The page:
Wednesday, November 21, 2012

Of Alternate Literary History: Jack London's The Assassination Bureau

Jack London's novel The Assassination Bureau is about the moral dilemmas facing a group of anarchists who contract out their services as assassins to clients whose motives they deem just. He did not complete the book, and it was in fact not finished and published until 1963--almost half a century later.

Naturally, it is unmentioned in discussions of the early history of the spy story, but I find myself wondering what might have been. The earlier development of the genre was overwhelmingly the work of British writers, and its initial, principal and defining tradition from Kipling, Childers and company on (to quote Julian Symons) was "conservative, supporting authority, making the assertion that agents are fighting to protect something valuable." By and large it was pop entertainment and a vehicle for nationalistic and militaristic propaganda (though Kim certainly enjoys a well-deserved status as a work of literature, as do Joseph Conrad's forays into the genre, while G.K. Chesterton's The Man Who Was Thursday likewise commands respect as "something more").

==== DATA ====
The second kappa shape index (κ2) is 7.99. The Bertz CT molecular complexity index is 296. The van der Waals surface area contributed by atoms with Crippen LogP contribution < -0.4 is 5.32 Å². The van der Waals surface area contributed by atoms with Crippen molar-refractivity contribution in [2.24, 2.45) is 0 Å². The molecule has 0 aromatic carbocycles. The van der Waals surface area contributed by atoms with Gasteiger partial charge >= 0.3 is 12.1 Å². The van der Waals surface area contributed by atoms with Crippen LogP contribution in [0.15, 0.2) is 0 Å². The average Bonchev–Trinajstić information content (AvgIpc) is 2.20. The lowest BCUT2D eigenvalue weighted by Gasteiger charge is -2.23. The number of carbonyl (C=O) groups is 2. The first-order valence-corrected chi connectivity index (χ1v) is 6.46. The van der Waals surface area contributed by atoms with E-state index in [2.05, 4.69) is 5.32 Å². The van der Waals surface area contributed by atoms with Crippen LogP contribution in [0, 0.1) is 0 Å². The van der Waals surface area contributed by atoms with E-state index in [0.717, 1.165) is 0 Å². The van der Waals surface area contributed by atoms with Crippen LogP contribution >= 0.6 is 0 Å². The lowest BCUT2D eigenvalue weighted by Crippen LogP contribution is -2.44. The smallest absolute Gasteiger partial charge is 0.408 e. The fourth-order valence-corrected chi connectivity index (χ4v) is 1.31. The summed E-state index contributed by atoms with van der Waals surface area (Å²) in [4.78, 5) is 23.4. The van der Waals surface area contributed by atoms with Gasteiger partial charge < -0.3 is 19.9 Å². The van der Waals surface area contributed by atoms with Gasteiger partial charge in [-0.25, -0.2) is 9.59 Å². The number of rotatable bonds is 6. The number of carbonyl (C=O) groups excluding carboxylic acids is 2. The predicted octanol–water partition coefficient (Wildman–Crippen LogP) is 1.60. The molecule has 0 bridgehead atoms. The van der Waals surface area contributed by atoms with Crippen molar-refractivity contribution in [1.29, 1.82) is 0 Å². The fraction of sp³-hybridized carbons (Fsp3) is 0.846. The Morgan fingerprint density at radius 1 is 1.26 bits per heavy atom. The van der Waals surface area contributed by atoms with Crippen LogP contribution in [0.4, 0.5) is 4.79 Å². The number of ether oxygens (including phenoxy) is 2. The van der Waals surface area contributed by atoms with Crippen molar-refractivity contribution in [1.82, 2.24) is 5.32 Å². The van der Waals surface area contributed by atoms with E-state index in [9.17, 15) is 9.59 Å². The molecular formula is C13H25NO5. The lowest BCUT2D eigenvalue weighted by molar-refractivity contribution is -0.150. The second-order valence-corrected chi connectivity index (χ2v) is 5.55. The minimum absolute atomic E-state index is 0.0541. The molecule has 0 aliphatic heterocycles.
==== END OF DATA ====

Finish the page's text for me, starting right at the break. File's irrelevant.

Yet in The Assassination Bureau there was an American spy novel which was unabashedly leftist and anti-militarist in its politics (enough so as to make a politically faithful film an impossibility, just as was the case with the graphic novel V for Vendetta, and for much the same reason), while also being exceptionally witty (its urbane humor surprising me as a reader who'd previously known London as the author of books like The Call of the Wild), decades before Eric Ambler came along. That London was at the time already well-known and influential made it that much more likely that, had the book been completed and published at the time, it would have been recognized.1

All that being the case, the possibility seems to me an interesting might-have-been of literary history, one that might have made the lineage of the spy story quite a different thing from what it is today.

1. The movie--which might reasonably be regarded as proto-steampunk--left the political principles of the bureau much more abstract, and played out as a Bond film in Belle Epoque period costume, complete with Diana Rigg as Bond girl, and Telly Savalas as the Bond villain (the exact roles they played in that same year's On Her Majesty's Secret Service).

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